Twisted metal (TM) was first released all the way back in 1996, while it was a fast a furious game who created the car combat genre it lacked just the last bit to become a true classic (in my opinion anyway). The follow-up TM 2: world tour truly became a classic of its time. Areas were smaller, graphics better and gameplay had gotten a kick upwards. Everything was looking bright for the TM series but then Sony who owns the TM rights decided to change developer, from SingleTrac who made the first two games to a company which name I wont even mention (they suck). As a result most TM fans don’t consider TM3 and 4 as "true" TM games mainly due to lack of quality. Finally Sony had the brains to hand the licence back to SingleTrac (now called Incog Inc.) and TM:B is the result. Now the question is if Incog was able to salvage what able to salvage the else dying TM series? I’d say so.
TM:B takes a darker approach than the previous games did (hence the name). As always the car combat tournament creator Calypso is looking for competitors. The one who wins gets his or her wish granted no matter what it may be. As the competition is highly dangerous you’d need some pretty screwed up people to compete, so what would be more fitting than to recruit inmates from the local mental institution? Each of the 10 the characters have their very own personality, from the psychopath killer dressed as a clown to the evangelist preacher who thinks he’s been possessed by a demon. Each has their own customised car and special attack all fitting their owners nicely.
At first the game seems extremely fast, but after an hour you’ll be blasting away as if it was second nature. The gameplay basically involves destroying all enemy vehicles to proceed to the next level. This doesn’t mean its a bad thing though as battles are what the game is all about (who gives a damn for rescue missions anyway?). Depending on which character you’ve chosen comes a bit of strategy; some need to stay away from all out fights due to light armour, while others rely more on ramming tactics but has slower speeds. In their own way each car has it disadvantage and players are sure to find their own favourite. Throughout the levels various weapon and health pickups and repair stations are spread to help you in the battle. Getting to repair is necessary if you want to make it through the whole level within your three lives. You are also able to perform special actions such as freezing an enemy or becoming invisible by pushing the directional buttons in a certain order. Some things take up more energy (show at a small meter at the bottom) than others often leading to some quick decisions.
The 11 levels vary quite a bit; some lets the player drive around a whole town complete with a industrial area, asylum, amusement park and shopping mall. Others are more restricted as for instance the drive in movie level, which creates a more chaotic and intense experience. The smaller arena like levels, also seem more suited for multiplayer matches. Each level also has plenty of objects that can be destroyed or interacted with creating some spectacular effects (look out the Ferris wheel has run amok). Within the levels secrets are placed, finding these can unlock extra characters (5 in all) or levels.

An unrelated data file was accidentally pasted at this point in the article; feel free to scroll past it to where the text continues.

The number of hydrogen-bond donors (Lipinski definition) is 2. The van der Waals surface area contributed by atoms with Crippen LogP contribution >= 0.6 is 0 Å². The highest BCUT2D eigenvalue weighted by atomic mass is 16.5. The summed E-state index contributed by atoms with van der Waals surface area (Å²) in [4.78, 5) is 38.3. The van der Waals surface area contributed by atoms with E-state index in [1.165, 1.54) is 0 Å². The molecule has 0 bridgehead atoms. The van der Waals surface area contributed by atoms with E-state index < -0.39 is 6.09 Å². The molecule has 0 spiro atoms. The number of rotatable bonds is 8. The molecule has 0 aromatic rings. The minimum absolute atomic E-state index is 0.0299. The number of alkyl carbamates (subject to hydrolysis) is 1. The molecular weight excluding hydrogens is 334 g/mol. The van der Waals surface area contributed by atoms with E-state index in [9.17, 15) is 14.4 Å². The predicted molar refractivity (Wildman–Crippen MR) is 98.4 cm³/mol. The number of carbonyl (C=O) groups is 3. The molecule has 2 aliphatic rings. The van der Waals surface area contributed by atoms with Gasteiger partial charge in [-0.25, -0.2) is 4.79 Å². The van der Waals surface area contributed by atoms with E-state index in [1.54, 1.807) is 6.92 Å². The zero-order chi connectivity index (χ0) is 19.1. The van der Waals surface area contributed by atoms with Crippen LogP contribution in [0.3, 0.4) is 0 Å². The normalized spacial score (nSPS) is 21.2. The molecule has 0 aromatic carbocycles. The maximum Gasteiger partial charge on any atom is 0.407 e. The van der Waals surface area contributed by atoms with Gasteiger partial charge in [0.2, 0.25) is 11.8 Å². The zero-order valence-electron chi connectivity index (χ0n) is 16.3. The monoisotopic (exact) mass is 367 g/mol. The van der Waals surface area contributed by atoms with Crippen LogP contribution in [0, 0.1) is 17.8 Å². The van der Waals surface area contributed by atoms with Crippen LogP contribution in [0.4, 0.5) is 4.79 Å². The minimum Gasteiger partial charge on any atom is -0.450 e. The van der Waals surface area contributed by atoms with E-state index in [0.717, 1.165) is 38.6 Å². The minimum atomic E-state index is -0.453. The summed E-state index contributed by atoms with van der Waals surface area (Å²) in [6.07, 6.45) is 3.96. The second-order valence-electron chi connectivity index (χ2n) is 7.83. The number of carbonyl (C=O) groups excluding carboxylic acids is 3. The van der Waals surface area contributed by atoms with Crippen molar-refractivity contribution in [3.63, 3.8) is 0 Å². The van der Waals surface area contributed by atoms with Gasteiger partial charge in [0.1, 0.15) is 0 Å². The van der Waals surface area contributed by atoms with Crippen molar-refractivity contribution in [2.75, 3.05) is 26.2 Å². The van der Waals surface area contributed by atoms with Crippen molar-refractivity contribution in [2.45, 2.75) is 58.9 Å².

Graphics are far from colourful but then again that’s the whole idea, its black for god’s sake. Everything is very stylish done whether it’s the stylish main screen, rust stains on your car to the civilian who drives around on a moped. The only thing lacking in graphic a little detail is the fire effect, which appears after disposing an enemy. Credits also has to go out to the music as it’s really nicely done. When driving alone with not an enemy in sight it calms down but gears up again once the action gets started. Most of the tracks have an all most dark gothic feel to them, which really contributes to the levels.
TM:B is a great game, but there’s a downside, a major downside, its been censored. So in case you live in Europe you wont be able to shoot down planes, run civilians over (ok you can but they don’t bleed), but worst off all not be able to see any of the cut scenes which means no story for each character. The stories were an important part of TM:B as it gave the characters a more human feel, now they are just nothing more than a pretty face shown at a few occasions. This means that the game gets old much more quickly than it really should, why complete it with all the characters when all you’ll see is a car speeding off? It takes a great portion away from the game but the gameplay still remains. I still recommend buying TM:B but if you live in Europe you should consider if you can live with the lack of stories. If you on the other hand can get your hands on the American uncut version then there is no excuse for not buying it.
Fast and furious gameplay
Stories (Americans only)
Censored (european version)
A few bugs and occasional slowdown.